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RCMP Get Second Crack at Own Scandal

Former Commissioner accused of interfering in federal campaign.

By Jared Ferrie 5 Feb 2007 |

Jared Ferrie is a Vancouver-based journalist.

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Commissioner Giuliano Zaccardelli stepped down late last year

Last week, Paul Kennedy, the chair of the Commission for Public Complaints Against the RCMP, ordered the Mounties to examine their policies around making criminal investigations public.

The order came more than a year after the RCMP announced -- in the middle of an election campaign -- that they would investigate members of the Liberal party over an alleged tax-policy leak.

The announcement was rare -- usually police try to keep their investigations hidden from the subject -- and some Liberals say it cost them the campaign.

So on Thursday Kennedy called for a chair-initiated complaint asking the RCMP to look into the matter and report back to him.

Complaint could slow “this process down”

But Kennedy was not the first one to raise a flag over the announcement. In fact, Kennedy’s complaint is remarkably similar to one filed last July by the B.C. Civil Liberties Association (BCCLA).

BCCLA President Jason Gratl says he is “puzzled” by Kennedy’s decision to repeat the complaints process. “I’m concerned that the chair-initiated complaint could be used as a pretext for slowing this process down,” he said in an interview last week.

It took the RCMP six months to respond to the BCCLA’s request and Gratl thinks a public hearing would be quicker and more effective than asking for a second time whether the RCMP “meddled in the last election.”

Story began with suspicious trading

In November 2005, NDP finance critic Judy Wasylycia-Leis asked the RCMP to look into a flurry of suspicious financial activity on Bay Street.

The Liberal government at the time had been expected to change its tax policy on income trusts, making them less valuable on the stock market. But right before the government announced they would instead do the opposite, a big chunk of the stocks were bought up. Unless the buyers anticipated the government’s move, the purchases made no sense. That led some, including Wasylycia-Leis, to suspect they had been tipped off.

A month after Wasylycia-Leis sent her letter, then-RCMP commissioner Giuliano Zaccardelli personally responded. He informed her that an investigation would commence. Wasylycia-Leis posted the response on her website and the RCMP followed up on Dec. 28 with a press release confirming the investigation.

In the wake of the sponsorship scandal and in the middle of an election, the news was a political bombshell. At the time, the Liberals had been running slightly ahead of the Conservatives in the polls. But their approval rating dropped immediately afterwards and never rebounded.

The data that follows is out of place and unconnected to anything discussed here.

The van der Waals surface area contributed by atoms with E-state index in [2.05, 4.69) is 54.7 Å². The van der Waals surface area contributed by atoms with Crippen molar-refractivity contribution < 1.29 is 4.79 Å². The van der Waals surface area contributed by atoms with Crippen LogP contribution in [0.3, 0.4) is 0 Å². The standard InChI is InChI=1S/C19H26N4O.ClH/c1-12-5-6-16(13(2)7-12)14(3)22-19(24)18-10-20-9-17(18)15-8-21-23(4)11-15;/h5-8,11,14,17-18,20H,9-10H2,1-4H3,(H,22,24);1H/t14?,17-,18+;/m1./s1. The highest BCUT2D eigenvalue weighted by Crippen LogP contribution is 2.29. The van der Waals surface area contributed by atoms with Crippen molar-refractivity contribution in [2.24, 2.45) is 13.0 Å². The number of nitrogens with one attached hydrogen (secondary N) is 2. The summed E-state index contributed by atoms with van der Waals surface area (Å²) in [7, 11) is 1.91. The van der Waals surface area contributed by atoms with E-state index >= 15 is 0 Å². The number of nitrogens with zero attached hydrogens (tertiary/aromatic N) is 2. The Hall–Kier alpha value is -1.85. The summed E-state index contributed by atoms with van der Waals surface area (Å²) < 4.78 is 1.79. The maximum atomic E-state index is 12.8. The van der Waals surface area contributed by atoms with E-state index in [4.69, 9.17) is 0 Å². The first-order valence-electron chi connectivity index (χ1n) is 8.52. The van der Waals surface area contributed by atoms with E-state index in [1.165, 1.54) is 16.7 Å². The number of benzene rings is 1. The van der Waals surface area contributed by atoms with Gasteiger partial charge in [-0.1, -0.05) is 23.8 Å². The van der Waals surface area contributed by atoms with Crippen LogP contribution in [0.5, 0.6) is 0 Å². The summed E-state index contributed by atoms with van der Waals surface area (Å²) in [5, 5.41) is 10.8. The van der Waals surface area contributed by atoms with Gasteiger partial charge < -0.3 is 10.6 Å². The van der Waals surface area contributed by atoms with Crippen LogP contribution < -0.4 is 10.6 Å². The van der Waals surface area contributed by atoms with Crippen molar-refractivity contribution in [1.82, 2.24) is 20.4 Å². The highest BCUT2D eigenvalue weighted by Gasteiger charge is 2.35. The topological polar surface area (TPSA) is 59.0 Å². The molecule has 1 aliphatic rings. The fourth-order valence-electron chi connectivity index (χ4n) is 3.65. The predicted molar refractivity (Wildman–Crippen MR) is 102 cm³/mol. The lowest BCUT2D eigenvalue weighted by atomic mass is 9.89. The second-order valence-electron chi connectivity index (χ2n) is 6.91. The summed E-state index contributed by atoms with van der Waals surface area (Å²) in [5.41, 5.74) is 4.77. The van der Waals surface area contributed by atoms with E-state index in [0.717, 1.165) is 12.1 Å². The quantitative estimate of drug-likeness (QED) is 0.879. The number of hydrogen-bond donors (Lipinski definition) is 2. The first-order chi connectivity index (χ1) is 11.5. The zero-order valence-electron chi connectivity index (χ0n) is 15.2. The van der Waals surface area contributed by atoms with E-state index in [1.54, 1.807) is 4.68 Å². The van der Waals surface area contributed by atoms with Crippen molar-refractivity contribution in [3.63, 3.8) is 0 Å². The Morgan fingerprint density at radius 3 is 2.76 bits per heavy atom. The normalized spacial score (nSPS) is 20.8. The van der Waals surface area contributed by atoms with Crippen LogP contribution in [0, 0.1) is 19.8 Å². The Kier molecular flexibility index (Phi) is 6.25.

‘At least borderline...interference’

To this day, the Mounties won’t release any information about the investigation (which is their policy in ongoing cases), nor will they say how close it is to wrapping up. But the delay has at least one Liberal crying foul.

“If it was so important to make a public statement of an investigation during a political campaign, how could it be that over a year later there hasn’t been a peep -- no progress report, no exoneration, no statement of expected time of completion?” asked Vancouver-Quadra Liberal MP Stephen Owen in an interview last week. “It’s at least borderline if not direct political interference.”

Mounties defend their work

In a Jan. 9 letter to the BCCLA, Deputy Commissioner for Human Resources Barbara George defended the announcement. She explained that after Wasylycia-Leis uploaded Zaccardelli’s letter to her website, “the RCMP believed that it was incumbent upon them to clarify their position to the public.”

“Mr. Gratl,” the letter continued, “if the RCMP had refrained from releasing this information to the press, one could have equally alleged that we were refraining from doing so in an effort to influence the election campaign.”

Gratl rejects that explanation. He argues that the RCMP could simply have responded by saying, “We don’t reveal the existence of criminal investigations,” a policy he claims is consistent with past practices.

Time for a public hearing: Gratl

Gratle does not think Kennedy’s complaint is likely to elicit a different response. What’s more, it could take another six months to process. That could leave the issue unresolved with the country approaching or in the midst of another election.

Gratl wants Kennedy to call a commission hearing into the case. And he backs up his call by pointing out the words of one of Kennedy’s predecessors, Richard Goss.

“In a situation where the matter of the complaint has become the subject of public controversy,” Goss said, “the public interest may best be served by the chairman instituting a commission hearing.”

But Kennedy’s spokesman, James Lévêque, rejected Gratl’s call. “It’s pretty early in the game for that,” said Lévêque, adding that there were several more steps before Kennedy would take such action.

Investigation reflects wider problems

For Stephen Owen, the flaws in the complaint process suggest that the RCMP needs an independent body to oversee complaints. The need, he said, is becoming more apparent as the RCMP finds itself embroiled in controversy around other cases, including the Mahar Arar affair, as well as the police shootings of B.C. men Ian Bush and Kevin St. Arnaud.

“The first call for independent oversight with great powers should come from the RCMP itself,” he said. “If not, it should come from the government.”

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